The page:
Boys and girls are different. You need not be a geneticist, biochemist or anatomist to observe and qualify that fundamental fact. Indeed, the sexes are an exception to the rule that all members of a species have the same genes (just different alleles, or versions of genes).
For example, the Y-chromosome in males carries unique genes, and beyond that, we are only beginning to understand the infinite complexities of epigenetic regulation (genes regulating other genes).
So what are the consequences of these differences in the classroom? Let’s pull on one particular thread and see what things unravel.
One common observation backed by neuroscience is the fact that higher testosterone levels (as is the case in males, although females also produce the hormone) lead to more risk-taking behavior and, in a sense, increased aggressiveness/confidence (Jiska et al., 2013, Journal of Cognitive Neuroscience).
One might then project how a more aggressive student who is prone to take risks might be prone to suggest an innovative answer, dominate a classroom setting, garner more teacher attention for taking leadership roles or simply not be as hesitant to engage and offer opinions. In this sense, perhaps aggressive boys have a slight advantage.
Of course, there exist spectra within each gender when it comes to aggressiveness/confidence, and they overlap a great deal, so these are by no means blanket statements.
Regardless, students may also grow intellectually because of their increased level of engagement, but is raw aggressiveness/confidence the be-all and end-all of a success story? There is no doubt that assertiveness can be a beneficial trait, but as Wall Street 2008 proved, risk-taking can also lead to disaster.
So what else contributes to optimizing this elusive classroom success metric and, probably more importantly, success beyond? After all, getting the attention of the teacher is a relatively superficial measure for success.
In my experience, students who take ownership and are attentive, organized, inclusive, thoughtful, thorough, very enthusiastic, and who display sticking power and grit are ultimately the most successful.
These sorts of students tend to create more effective collaborations, dig deeper into questions, rely less on opinion, generate more thorough outcomes, and as a result, afford themselves a richer experience.
They are not necessarily the highest profile students in a classroom or laboratory, but they are extremely effective.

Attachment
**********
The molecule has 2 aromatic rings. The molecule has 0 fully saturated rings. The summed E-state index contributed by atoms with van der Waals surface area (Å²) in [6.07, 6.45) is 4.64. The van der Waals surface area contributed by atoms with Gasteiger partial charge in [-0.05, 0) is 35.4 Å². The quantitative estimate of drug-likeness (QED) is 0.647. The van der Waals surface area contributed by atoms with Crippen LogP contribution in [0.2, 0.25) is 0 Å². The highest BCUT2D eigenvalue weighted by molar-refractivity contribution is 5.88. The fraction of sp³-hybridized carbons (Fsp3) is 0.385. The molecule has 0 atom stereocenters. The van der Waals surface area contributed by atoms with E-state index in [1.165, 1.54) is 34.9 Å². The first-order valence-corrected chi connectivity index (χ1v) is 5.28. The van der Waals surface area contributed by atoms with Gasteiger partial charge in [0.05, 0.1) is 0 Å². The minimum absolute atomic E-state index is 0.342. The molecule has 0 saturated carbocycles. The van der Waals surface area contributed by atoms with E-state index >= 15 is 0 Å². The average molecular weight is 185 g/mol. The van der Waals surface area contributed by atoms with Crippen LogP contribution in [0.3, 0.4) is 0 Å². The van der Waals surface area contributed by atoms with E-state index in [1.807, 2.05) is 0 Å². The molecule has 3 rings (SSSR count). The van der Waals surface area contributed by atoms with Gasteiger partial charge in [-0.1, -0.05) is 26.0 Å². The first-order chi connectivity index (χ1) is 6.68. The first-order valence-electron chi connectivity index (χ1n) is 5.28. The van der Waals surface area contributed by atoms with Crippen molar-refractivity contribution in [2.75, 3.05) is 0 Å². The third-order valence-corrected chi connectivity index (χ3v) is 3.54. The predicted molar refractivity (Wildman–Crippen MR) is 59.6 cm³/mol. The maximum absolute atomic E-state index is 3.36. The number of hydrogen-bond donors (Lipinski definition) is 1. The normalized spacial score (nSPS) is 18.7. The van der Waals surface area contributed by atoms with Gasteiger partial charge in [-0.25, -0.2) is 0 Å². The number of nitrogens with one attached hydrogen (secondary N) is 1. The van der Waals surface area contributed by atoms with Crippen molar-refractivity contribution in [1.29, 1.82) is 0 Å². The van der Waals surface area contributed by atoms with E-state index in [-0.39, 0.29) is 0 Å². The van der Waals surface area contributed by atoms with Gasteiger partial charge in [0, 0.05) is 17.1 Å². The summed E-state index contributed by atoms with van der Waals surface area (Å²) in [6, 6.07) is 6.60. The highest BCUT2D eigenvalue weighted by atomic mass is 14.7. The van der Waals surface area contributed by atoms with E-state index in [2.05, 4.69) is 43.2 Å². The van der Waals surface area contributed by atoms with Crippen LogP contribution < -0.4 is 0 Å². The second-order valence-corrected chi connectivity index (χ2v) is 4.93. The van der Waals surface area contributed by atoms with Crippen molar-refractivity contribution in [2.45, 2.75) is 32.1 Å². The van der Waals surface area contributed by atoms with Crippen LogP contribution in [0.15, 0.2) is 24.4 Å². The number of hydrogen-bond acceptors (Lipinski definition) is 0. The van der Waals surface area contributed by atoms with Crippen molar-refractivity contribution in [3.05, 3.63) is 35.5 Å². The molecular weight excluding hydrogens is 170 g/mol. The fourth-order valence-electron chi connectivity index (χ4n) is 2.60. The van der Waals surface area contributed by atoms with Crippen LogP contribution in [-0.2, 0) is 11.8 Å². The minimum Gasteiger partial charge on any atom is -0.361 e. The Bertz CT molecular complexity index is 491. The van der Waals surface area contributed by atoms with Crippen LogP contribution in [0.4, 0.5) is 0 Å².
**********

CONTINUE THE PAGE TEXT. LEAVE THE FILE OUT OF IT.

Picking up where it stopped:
They also tend to project career trajectories that are less about impressing others, and more about their own personal interests and aspirations (and thus, they probably end up happier).
So are girls better, worse, or the same as boys when it comes to these particular success metrics? I would suggest that having higher levels of testosterone, while affording moments of leadership and (sometimes risky) innovation, can also lead to many distracted moments with missed opportunities.
Consider the productivity hours spent playing video games (Modern Warfare, anyone?) or watching sports (of course girls watch TV and movies as well) over a single weekend, not to mention the weeknights, or the resulting many hours of lost sleep.
Thus, not having a high index of risky behavior likely positions one to be more productive, more thorough, and perhaps even more rested, which leads to more productivity.
After all, effective innovation comes from taking the time to make thoughtful connections and from cultivating a deep, genuine interest in a topic, issue or problem. On the flip side, aggression can certainly be linked to enthusiasm and energy.
Admittedly, the pharmacology of testosterone is only one aspect of the gender difference in the classroom, and yet it’s easy to see that both genders have many common obstacles, but also their own specific shoals to navigate.
So what’s the take-home message: that girls could be a little more aggressive and confident (they have certainly earned the right!), and boys could stand to be more thoughtful and thorough (there are some boys on campus with awesome intellectual capability that they have yet to tap)?
Sure, but the obverse is also true: we all have our personal strengths and weaknesses and those typically outweigh any gender-specific traits. Maybe the message should be to use your strengths to shore up your weaknesses?
After all, trends are more important than current status: Despite the fact that somewhere between 70-80% of practicing engineers are male (depending on your reference), we are now in the epicenter of a renaissance for females in STEM (Science, Technology, Engineering, and Math) majors and vocations.
Women have always been relatively well represented in the humanities and biological sciences (interestingly, roughly 88% of veterinarians graduating from Cornell are female), but are now catching fire in the physical sciences and engineering as well.
I can say that in my four years as an assistant professor at the Boston University School of Medicine and now nine years as a teacher here at Deerfield, I have witnessed a positive trend of female success and leadership in the sciences.
So watch out boys–despite centuries of dominance in the sciences, medicine, and engineering–those footsteps you hear behind you in an MIT hallway may very well be a pair of Jack Rogers.